.09: 40 seconds (7:29 pace)
We tried to stop for Margot during her leg, but we just couldn’t find her. In fact, we almost missed her at the exchange again! Lisa (Discovering the Meaning of Stonehenge) ran from van to Honey Bucket to chute. It was crazy! And sort of exciting!
Lisa’s route took her on some country roads, but we had to take a different way to get to the third van exchange. This is when we started to run into some traffic. The roads were small and there were a lot of cars. It was dark and foggy, but we made it in time. Barely. We had only a few minutes to warn Jess (Blonde Ponytail) that Lisa was on her way!
It was now about 2 a.m. (I think) and we were all exhausted when Van 2 took over at this exchange. I so wanted to sleep. In fact, this exchange had “sleeping fields” – roped off areas for tarps and sleeping bags — so people could rest. But we needed to get to the next exchange before we could sleep. We were making our way back to the van when we found out that Van 1 of After-NUUN-Delight had lost their van key. It felt hopeless. We were in a huge field. But our van, their van and a lot of nice people sort of spread out to look for it. I made my way over to where the chute was and started looking, but I only had my phone to illuminate the ground and it wasn’t bright enough. I just started asking people to look at the ground.
Five minutes went by, 10 minutes went by. I just didn’t know if we were going to find this key in a huge dark field. I walked over to one woman under a lamppost. “Have you seen a car key?” I asked. She looked down with her headlamp and we both screamed. There it was! “Found it!” I yelled and ran to give it to the other team. They headed for the next van exchange. That was our plan, too, as we didn’t know how traffic would be in the morning and didn’t want to risk missing the handoff from XLMIC at the exchange.
We were all set to go when we realized we didn’t have Margot in the van. A couple of our early runners had been sleeping on and off in the van, so we inquired about Margot, but she’d told them she was going to rest in the front passenger seat. We tried calling her. She’d left her phone in the van. We were missing our Bunny! I started to freak out a little. I was angry that the other van wasn’t there to help us look. But how would they have known we lost a person? See, your mind plays tricks on you when you’ve been up almost 24 hours (and have already run 11 miles). Mostly, though, I was freaking that something horrible had happened to Margot.
But this sleep-deprived state is why Margot had wandered out of the van to find a place to curl up. Luckily, she sort of “woke up” long enough to realize she should tell someone where she was. But, when we did eventually find her, it was obvious she was definitely out of it.
Back in the van, we made our way through Mist, Oregon. Mist certainly lives up to its name. We were driving through actual mist down these narrow and winding country roads. Tree branches hung over us like creepy fingers reaching through clouds. We made good time for about 10 miles or so. But then we came to a stop. And we crawled in a line of traffic for the next 10-13 miles.
Lisa and I were sitting just behind driver, Alex, and navigator, a tired and loopy Caitlin. We tried to sleep, but could not get comfortable. The back of the van was little more successful. But after we stopped, they sort of woke up. Margot, who was super hydrated, had to go. Like NOW. The rules don’t allow going on the side of the road, but we were moving about an inch a minute.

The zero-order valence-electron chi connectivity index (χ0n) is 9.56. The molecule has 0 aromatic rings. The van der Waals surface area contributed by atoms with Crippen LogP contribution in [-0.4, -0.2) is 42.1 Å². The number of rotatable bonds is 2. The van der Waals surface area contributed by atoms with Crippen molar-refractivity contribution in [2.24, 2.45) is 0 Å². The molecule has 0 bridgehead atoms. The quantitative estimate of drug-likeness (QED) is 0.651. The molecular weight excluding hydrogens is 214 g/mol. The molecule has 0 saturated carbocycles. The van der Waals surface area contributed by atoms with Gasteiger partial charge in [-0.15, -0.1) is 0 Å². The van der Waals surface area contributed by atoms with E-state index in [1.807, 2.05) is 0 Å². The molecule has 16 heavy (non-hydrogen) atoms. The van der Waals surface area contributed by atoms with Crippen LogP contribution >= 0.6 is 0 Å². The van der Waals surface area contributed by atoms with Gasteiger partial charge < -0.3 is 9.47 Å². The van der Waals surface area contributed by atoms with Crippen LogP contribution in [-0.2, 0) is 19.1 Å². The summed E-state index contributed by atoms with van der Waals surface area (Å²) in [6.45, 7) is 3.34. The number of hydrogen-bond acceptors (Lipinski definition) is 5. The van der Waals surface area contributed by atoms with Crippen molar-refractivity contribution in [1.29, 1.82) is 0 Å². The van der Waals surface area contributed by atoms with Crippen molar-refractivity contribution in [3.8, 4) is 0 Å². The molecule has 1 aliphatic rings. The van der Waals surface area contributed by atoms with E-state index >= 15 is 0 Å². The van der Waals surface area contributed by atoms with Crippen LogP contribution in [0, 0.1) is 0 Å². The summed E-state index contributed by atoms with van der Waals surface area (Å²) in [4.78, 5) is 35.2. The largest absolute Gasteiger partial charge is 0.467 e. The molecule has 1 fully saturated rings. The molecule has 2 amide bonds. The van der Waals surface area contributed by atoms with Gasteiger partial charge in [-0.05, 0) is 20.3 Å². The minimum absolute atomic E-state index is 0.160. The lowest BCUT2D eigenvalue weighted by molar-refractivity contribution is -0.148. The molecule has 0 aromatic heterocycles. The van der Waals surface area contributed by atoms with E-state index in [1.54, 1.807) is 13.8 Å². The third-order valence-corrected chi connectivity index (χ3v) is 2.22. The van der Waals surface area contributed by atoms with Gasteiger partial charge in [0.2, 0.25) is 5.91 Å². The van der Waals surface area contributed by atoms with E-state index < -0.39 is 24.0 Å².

We tried to convince her to hold it. We rolled along slowly in the dark and mist. People were getting out of their cars – they had to go, too. Nobody (not even the Hood to Coast people) knew the traffic would be so bad. One older man, who was so tired his eyes seemed sunken in, appeared out of nowhere in front of our van and we suspected he was a zombie. (These things are funny at 4 a.m., okay?)
Margot couldn’t take it anymore. She grabbed a roll of TP, stuffed it under her shirt and jumped out of the van. “Pretend like you have to puke!” I yelled after her. She disappeared down a dark, misty hillside and around an abandoned farmhouse whose gravel driveway was dimly lit by one lonely lamppost.
“Well that’s the last time we see Margot,” someone said. It was like a scene from a horror film. As we slowly inched past the farmhouse, we all watched for Margot to reappear.
And then there she was back at the van, TP stuffed under her sweatshirt. We all breathed a sigh of relief.
Then we sat. And sat and sat and sat and sat in traffic, watching our “sleeping time” tick away on the clock, and making really stupid jokes about zombies and god-knows-what. Finally, at about 5:30 a.m., we pulled into the van exchange. Alex found us a parking spot way in the back, and those of us who hadn’t braved the abandoned farmhouse, made a beeline for the Honey Buckets.
It was freezing out and all I’d brought was a light long-sleeve zip up and capri sweatpants. We stood in line for the port-a-potties shivering.
Back at the van, Alex (who is awesome – have I mentioned that?) had spread out a giant tarp. Some of us found a seat to lay on in the van, but Alex, me, Lisa and Margot unrolled our sleeping bags on the tarp. The air was cold, but the inside of my sleeping bag warmed up quick.
I looked at my phone: 5:45 a.m. We had no idea what time Van 2 (XLMIC) would be getting to the exchange. We hadn’t had cell service for hours. I set my alarm for 7 a.m. and hoped it’d be early enough. Then I covered my head with my sleeping bag and drifted off to the sound of runners’ numbers being yelled in the distance.